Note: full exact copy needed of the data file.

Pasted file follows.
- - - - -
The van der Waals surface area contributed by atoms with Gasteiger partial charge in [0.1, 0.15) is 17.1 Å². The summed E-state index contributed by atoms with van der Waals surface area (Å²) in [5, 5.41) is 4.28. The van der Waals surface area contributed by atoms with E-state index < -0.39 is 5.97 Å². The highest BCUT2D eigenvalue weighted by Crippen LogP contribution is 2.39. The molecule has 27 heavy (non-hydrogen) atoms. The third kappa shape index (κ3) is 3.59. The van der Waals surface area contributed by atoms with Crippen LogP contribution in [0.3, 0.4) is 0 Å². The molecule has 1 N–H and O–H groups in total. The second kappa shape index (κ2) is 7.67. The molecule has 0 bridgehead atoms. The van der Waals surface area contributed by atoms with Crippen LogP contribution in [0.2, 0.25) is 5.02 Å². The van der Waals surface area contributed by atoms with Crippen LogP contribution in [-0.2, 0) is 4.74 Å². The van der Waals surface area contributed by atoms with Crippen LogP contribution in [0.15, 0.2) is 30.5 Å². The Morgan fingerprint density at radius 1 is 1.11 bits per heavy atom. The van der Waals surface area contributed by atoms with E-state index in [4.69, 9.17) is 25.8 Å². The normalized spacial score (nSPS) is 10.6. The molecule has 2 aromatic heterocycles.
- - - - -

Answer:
The van der Waals surface area contributed by atoms with Gasteiger partial charge in [0.1, 0.15) is 17.1 Å². The summed E-state index contributed by atoms with van der Waals surface area (Å²) in [5, 5.41) is 4.28. The van der Waals surface area contributed by atoms with E-state index < -0.39 is 5.97 Å². The highest BCUT2D eigenvalue weighted by Crippen LogP contribution is 2.39. The molecule has 27 heavy (non-hydrogen) atoms. The third kappa shape index (κ3) is 3.59. The van der Waals surface area contributed by atoms with Crippen LogP contribution in [0.3, 0.4) is 0 Å². The molecule has 1 N–H and O–H groups in total. The second kappa shape index (κ2) is 7.67. The molecule has 0 bridgehead atoms. The van der Waals surface area contributed by atoms with Crippen LogP contribution in [0.2, 0.25) is 5.02 Å². The van der Waals surface area contributed by atoms with Crippen LogP contribution in [-0.2, 0) is 4.74 Å². The van der Waals surface area contributed by atoms with Crippen LogP contribution in [0.15, 0.2) is 30.5 Å². The Morgan fingerprint density at radius 1 is 1.11 bits per heavy atom. The van der Waals surface area contributed by atoms with E-state index in [4.69, 9.17) is 25.8 Å². The normalized spacial score (nSPS) is 10.6. The molecule has 2 aromatic heterocycles.